SkillsFuture support, job portal, cash incentives to attract more than 1,200 to maritime sector

SINGAPORE - The maritime sector is pumping more funds into easing its manpower shortage, with a tripartite committee earmarking $8 million for a new job portal, training awards and incentives, as well as tapping via SkillsFuture programmes.

Deputy Prime Minister Teo Chee Hean announced some of these initiatives at the Singapore Shipping Association 30th anniversay dinner on Friday.

The tripartite taskforce, spearheaded by the Maritime and Port Authority of Singapore (MPA) intends the new schemes to attract more than 1,200 Singaporeans to seafaring and port operations careers in the next five years.

This will effectively double the number of seafaring officers now actively sailing, which is estimated to be about 500.

Speaking on the pressing need for young blood in the labour-starved sector, MPA chief executive Andrew Tan said: "With manpower, it's not something for which you can just turn on the tap and it comes out. You have to spend years building a pipeline, and these challenging economic times are the best time to start, before the upturn."

In the sector's first attempt to tap on SkillsFuture funding, an Earn-and-Learn programme starting next year will see fresh polytechnic graduates placed in jobs such as port operations officers, seafaring officers and marine engineers.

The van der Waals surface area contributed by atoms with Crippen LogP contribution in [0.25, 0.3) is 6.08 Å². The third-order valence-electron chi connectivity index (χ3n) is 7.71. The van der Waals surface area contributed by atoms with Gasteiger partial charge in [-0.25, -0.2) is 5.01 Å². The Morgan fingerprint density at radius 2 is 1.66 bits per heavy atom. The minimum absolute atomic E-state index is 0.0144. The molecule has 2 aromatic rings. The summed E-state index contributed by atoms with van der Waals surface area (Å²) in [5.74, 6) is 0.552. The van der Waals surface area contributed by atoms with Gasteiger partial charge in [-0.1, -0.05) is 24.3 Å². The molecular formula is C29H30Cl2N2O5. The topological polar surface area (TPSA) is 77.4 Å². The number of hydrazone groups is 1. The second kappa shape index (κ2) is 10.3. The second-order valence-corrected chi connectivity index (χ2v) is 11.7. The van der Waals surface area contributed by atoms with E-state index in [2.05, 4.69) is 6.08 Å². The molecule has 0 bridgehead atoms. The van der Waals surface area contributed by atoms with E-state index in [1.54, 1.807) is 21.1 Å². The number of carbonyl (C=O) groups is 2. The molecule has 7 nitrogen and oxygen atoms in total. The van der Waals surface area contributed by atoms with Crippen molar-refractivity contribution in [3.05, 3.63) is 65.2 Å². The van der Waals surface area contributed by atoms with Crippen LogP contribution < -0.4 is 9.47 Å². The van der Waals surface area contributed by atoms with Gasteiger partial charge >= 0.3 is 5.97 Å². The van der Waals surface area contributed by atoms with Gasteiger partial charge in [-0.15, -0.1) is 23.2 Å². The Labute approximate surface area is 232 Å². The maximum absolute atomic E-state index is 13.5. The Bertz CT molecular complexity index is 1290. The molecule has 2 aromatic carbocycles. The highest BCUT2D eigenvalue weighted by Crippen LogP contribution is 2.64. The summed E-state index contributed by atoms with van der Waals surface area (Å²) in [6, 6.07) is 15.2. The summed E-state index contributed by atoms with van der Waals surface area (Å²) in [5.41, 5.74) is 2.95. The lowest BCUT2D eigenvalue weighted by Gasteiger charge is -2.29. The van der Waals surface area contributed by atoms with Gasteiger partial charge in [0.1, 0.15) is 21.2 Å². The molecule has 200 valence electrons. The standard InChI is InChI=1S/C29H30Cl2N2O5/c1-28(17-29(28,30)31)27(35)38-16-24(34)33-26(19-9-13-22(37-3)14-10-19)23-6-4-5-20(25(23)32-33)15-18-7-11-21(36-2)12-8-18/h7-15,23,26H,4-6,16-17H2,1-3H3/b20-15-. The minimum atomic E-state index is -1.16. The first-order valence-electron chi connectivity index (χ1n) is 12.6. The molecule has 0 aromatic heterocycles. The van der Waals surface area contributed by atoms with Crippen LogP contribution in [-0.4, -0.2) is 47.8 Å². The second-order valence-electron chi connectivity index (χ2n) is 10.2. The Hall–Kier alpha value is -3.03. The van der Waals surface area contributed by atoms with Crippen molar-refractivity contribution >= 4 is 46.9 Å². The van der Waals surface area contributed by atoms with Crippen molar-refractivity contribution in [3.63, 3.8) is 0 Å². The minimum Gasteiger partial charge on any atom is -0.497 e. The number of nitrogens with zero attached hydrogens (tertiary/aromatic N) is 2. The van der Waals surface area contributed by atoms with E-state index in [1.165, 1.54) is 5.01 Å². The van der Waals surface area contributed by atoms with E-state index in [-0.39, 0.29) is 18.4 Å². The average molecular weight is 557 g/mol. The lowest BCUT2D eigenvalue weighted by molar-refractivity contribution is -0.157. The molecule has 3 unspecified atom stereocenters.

Singaporeans will receive an incentive of $5,000 for signing on with the year-long training programme, while participating employers will be eligible for grants of up to $15,000 a trainee.

For those already in the industry, MPA is also opening applications for SkillsFuture Study Awards in the next quarter. This will provide recipients with $5,000 each to subsidise maritime-related training.

The MPA is investing $4 million in a new job centre and portal, the Maritime Singapore Connect Office, which will open next year to provide job-matching services and career information to schools, job seekers and employers in the maritime industry.

Another $4 million will go, over the next three years, towards subsidies and cash awards for seafarers-to-be, to spur them to pursue their training to the end.

Starting next month, shipping companies will save up to half of the monthly allowances they pay Singaporean cadets - usually about $800 a month - which will be reimbursed by MPA.

Aspiring local seafarers will also get awards of up to $2,000 when they complete the training to become junior officers, and up to $3,000 for attaining each stage of the Certificate of Competency (CoC) required to serve aboard a ship.

Another scheme will allow employers to offer junior seafaring officers a training allowance of up to $6,000 while they are pursuing full-time training for higher-class CoCs.

Asked why such cash incentives are necessary, Singapore Maritime Officers Union general secretary Mary Liew said: "This is a very tough job where you are out at sea for long periods, without your family. We are looking for Singaporeans with passion who are prepared to make sacrifices, and these are things we can do to help them."